Structural Biochemistry/Enzyme Catalytic Mechanism/Catalysis
The process of catalysis increases the rate of a chemical reaction with the use of a catalyst. A catalyst lowers the activation energy of a reaction, which allows for a different reaction pathway to be followed. This new pathway requires less energy, which as a result, increases the rate of the reaction. A catalyst does not affect the equilibrium of the overall reaction, or make the reaction more favorable by any means. It simply serves to speed up the reaction rate, often exponentially. During the reaction, the catalyst is not consumed and thus the same enzyme may be used to catalyze the same reaction again in the future. This is the reason why catalysts generally affect the kinetic state of a substrate converting into a product, but is not mentioned in terms of thermodynamics of an overall reaction as it plays no role in affecting change in energy. An enzyme lowers the activation energy of a reaction by easing the formation of the transition state between the reactants and the products. When an enzyme binds to its proper substrate, it releases binding energy; that is, the free energy released in forming many weak bonds (hydrophobic, H-bonds, electrostatic interactions). Only an enzyme's intended substrate can release the maximum binding energy, explaining why enzymes demonstrate such a high level of specificity. The substrate in the enzyme-substrate complex must reach its transition state, though, for the most binding energy to released. Once the transition state has been achieved and the binding energy released, its high instability requires it to shift either to the side of the reactants or to the side of products--with more transition-state substrate shifting to whichever state is more thermodynamically favorable. In other words, the equilibrium of a catalyzed reaction depends solely on the free energy of the reacting substrate relative to that of the products: delta-G.
In Covalent Catalysis, the substrate forms a temporary covalent bond with a reactive group, usually a good nucleophile, in the active site, and the complex is then incorporated into the catalysis of the reaction. The covalent complex is more reactive than the substrate itself originally was. This may serve to reduce the energy required for later states of the reaction. The enzyme, of course, is not used up during the reaction and thus must be regenerated at some point by breaking the temporary covalent bond. An example of an enzyme following such a mechanism is chymotrypsin, which is an enzyme that cleaves peptide bonds by a hydrolysis reaction, or a protease. Some examples of good nucleophilic groups in proteins are serine and tyrosine (presence of a hydroxyl group), histidine (imidazole group), lysine (amino group), cystine (thiol group), and aspartate and glutamate (carboxylate group).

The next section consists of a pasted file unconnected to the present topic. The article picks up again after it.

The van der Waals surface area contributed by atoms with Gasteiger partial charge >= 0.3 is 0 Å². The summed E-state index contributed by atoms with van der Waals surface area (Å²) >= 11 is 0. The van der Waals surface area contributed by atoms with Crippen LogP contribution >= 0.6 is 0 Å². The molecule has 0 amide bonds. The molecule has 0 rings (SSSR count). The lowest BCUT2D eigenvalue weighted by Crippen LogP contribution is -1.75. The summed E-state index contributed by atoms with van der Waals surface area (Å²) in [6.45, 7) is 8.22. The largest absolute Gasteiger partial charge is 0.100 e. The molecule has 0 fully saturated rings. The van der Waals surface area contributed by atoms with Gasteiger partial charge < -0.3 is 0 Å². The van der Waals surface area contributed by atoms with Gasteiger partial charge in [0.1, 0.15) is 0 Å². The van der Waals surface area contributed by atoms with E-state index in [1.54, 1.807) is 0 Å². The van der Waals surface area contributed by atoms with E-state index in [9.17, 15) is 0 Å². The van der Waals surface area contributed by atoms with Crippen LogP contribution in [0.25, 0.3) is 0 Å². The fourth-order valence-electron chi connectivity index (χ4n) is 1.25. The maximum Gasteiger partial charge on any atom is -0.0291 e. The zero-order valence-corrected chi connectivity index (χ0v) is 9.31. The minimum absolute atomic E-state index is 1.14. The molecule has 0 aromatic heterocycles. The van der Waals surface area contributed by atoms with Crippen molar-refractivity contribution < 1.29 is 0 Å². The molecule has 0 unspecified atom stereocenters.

In Acid-Base Catalysis, an acid or base catalyzes a reaction by being a proton donor or acceptor. The acid is often a donor whereas the base is often an acceptor (e.g. a hydroxyl ion). This is often seen in organic chemistry, when a catalyst donates a proton to a hydroxyl group to create water, a very good leaving group compared to the hydroxyl, which is a poor leaving group. This idea applies for other reactions in organic chemistry as well, even if water is not involved - the catalyst donates or accepts a proton to create a better leaving group in order to jump start the reaction. Again, the catalyst is ultimately formed again at some point in the reaction and is not consumed.
In specific acid-base catalysis, water serves as the catalyst. The hydronium ion (H3O+) serves as the proton donor while the hydroxide ion (OH-) serves as the proton acceptor.
In general acid-base catalysis, molecules other than water take the role of the catalyst. Examples may be cofactors, or residues of protons from amino acid side chains. Histidine, for example, is an effective catalyst since its pKa is very close to physiological pH.
Catalysis by Approximation
Catalysis By Approximation is described by two substrates bound to one another so that they are close together near the site of reaction along the enzyme, thus increasing the reaction rate. A substrate may also be brought into contact with a catalytic group rather than with another substrate. The orientation of the two molecules involved here are important to the process.
Metal Ion Catalysis
In Metal Ion Catalysis, metal ions function as the catalyst, hence the name. Metal ions may bind to substrates to enhance their interaction with an enzyme by ensuring a proper orientation. The metal ion acts as a bridge between the substrate and the enzyme increasing the binding energy. Alternatively, the metal ion may bridge the substrate to a nucleophilic group. The metal ion may stabilize negative charges on a leaving group to make it a better leaving group, or shield negative charges on the molecule to allow for nucleophilic attack which otherwise may have been repelled. It may also participate in oxidation-reduction reactions by changing their oxidation state.